Today we’re talking with Joan Hazel, a lovely person and an author-friend whom I met through our former publisher. She is one of the founding members of our mutual publishing group, Myrddin Publishing. Over the last two years I’ve become quite good friends with her.
She is a talented author, whose new novel, Burdens of a Saint, was released yesterday. I had been lucky enough to be a beta reader for her on the early manuscript and really loved the characters of Janet Beesinger, and Saint.
But first, the Blurb:
Your life will change today…
When Janet Beesinger writes the words in red on her calendar, she has no idea what they mean. But, as a psychic, she knows when the universe gifts you with personal information, you listen. How was she to know the Universe meant an irritating and sexy shape-shifter who would challenge everything about her life?
Saint Wolfe can feel the gravity of his arrangement with the goddess Hel closing in around him, forcing him to confront his past and the betrayal of the woman he was to marry. Needing to make peace with his past, he returns to New Orleans in search of forgiveness, only to be confronted by his own immortality. His only hope for atonement lies in the hands of a woman claiming to be a psychic. Will she be able to help Saint find salvation before his debt to Hel comes due?
And now–the interview:
Me: Where did you get your original idea for a fantasy-romance involving a society of shape-shifters from?
Joan: Would you believe they walked out of the bushes while I was mowing the yard and said “here we are, now tell our story”? It sounds strange, but that sort of what happened. I was doing yard work and thought what would happen if you found out you inherited a mansion and the surrounding lands, and while you were tending the yard four hot guys walked out of the woods and you found out it was your responsibility to take care of them? And, by the way, they are all shape shifters.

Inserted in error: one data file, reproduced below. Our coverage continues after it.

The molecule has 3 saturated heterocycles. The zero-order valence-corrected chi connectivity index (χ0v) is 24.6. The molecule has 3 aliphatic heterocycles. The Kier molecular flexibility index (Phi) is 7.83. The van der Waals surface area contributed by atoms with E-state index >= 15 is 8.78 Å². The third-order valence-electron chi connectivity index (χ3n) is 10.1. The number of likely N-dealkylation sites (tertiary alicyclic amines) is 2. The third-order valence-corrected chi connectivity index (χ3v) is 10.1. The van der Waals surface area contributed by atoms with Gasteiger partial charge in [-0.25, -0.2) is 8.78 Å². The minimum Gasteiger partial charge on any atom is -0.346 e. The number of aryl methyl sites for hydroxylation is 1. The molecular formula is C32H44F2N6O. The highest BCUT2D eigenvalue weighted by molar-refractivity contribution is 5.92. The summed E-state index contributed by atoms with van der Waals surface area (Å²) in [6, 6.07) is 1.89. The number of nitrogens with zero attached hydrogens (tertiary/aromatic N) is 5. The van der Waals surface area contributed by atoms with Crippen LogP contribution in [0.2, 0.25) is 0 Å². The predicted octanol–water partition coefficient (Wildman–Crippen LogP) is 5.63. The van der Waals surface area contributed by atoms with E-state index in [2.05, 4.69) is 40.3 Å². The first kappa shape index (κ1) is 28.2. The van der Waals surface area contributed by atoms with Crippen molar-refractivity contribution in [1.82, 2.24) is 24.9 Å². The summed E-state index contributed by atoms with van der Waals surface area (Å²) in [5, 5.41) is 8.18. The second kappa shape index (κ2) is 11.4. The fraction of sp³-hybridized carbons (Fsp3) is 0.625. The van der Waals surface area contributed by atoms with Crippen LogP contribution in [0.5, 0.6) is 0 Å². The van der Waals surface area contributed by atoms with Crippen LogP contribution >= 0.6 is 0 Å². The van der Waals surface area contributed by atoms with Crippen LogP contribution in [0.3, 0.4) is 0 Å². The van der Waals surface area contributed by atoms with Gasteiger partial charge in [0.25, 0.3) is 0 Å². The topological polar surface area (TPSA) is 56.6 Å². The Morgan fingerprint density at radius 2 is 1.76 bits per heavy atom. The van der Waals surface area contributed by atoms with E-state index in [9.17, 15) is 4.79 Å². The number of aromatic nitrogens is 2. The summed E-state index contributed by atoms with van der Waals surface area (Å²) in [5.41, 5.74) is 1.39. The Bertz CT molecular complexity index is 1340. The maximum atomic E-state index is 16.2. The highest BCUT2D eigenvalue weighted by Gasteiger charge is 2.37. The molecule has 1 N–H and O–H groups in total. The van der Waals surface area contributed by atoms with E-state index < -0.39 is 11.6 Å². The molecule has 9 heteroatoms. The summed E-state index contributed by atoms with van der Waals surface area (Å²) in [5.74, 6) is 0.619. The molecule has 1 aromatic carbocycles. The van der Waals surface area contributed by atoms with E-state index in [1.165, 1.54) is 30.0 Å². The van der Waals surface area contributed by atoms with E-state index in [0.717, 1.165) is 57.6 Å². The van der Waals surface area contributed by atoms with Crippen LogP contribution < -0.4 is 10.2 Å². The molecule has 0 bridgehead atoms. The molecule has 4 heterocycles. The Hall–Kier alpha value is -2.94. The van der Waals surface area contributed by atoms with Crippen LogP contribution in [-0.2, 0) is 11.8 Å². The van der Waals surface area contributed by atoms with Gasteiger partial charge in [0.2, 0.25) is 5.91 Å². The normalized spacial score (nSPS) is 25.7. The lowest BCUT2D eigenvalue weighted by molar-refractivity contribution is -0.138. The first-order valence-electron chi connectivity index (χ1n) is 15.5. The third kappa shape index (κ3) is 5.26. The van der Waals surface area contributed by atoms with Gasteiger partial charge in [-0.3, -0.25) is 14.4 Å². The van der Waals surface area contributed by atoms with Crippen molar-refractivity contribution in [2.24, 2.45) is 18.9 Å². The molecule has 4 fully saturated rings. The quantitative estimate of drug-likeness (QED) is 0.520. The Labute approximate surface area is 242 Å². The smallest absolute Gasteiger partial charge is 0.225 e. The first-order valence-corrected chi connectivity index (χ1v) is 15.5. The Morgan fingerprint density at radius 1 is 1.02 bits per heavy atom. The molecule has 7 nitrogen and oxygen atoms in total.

Me: I like that. I think we often find our inspiration in the most mundane places. When you are mowing the lawn, your mind is free to move about the airplane, so to speak.
What is your personal connection with Norse Mythology?
Joan: I have always had an attraction to Norse Mythology and Vikings. It may come from my Germanic roots or it may come from a past life. LOL. Even when I sang opera I specialized in Wagner which is deeply steeped in Norse Mythology.
I just always felt the Norse gods were more connected to the common man more so than the Greek or Roman.
Me: I agree. I’ve always felt the Norse gods were too closely involved in human affairs for our own good, lol! (Loki, please make mischief elsewhere, thank you….)
So I understand you use Dragon Naturally Speaking software. What is the evolution of your manuscript—how do you take it from the first draft to the completed stage? Is there some point where you switch to a standard word-processing program?
Joan: This is why it takes me so long! I do use Dragon, but only after I have written the manuscript in longhand. For me there is something magical about the brain-hand connection when it comes to weaving these stories.
After I have the written manuscript, I then input through Dragon into a Microsoft Document, then go into that and work formatting, etc. The hardest part for me in using Dragon is the fact so many of my characters have unusual names. So far I have been unable to get the software to recognize names like Apple-y and Aegir.
Me: Wow–that seems time consuming. I don’t have that sort of patience.
Like me, you’re an indie author. What is the most difficult part of this process for you?
Joan: The most difficult part of the process for me is finding the time to write while juggling everything else. It seems that quite frequently I will be in “the zone” chugging away when the my hubby yells at me from the other room or the dogs try and get my attention. Plus, my muses have an irksome way of popping up at those times that I can do nothing about it, like when I am driving or taking a shower. I have tried using a recorder, but listening to the sound of my own voice irritates me.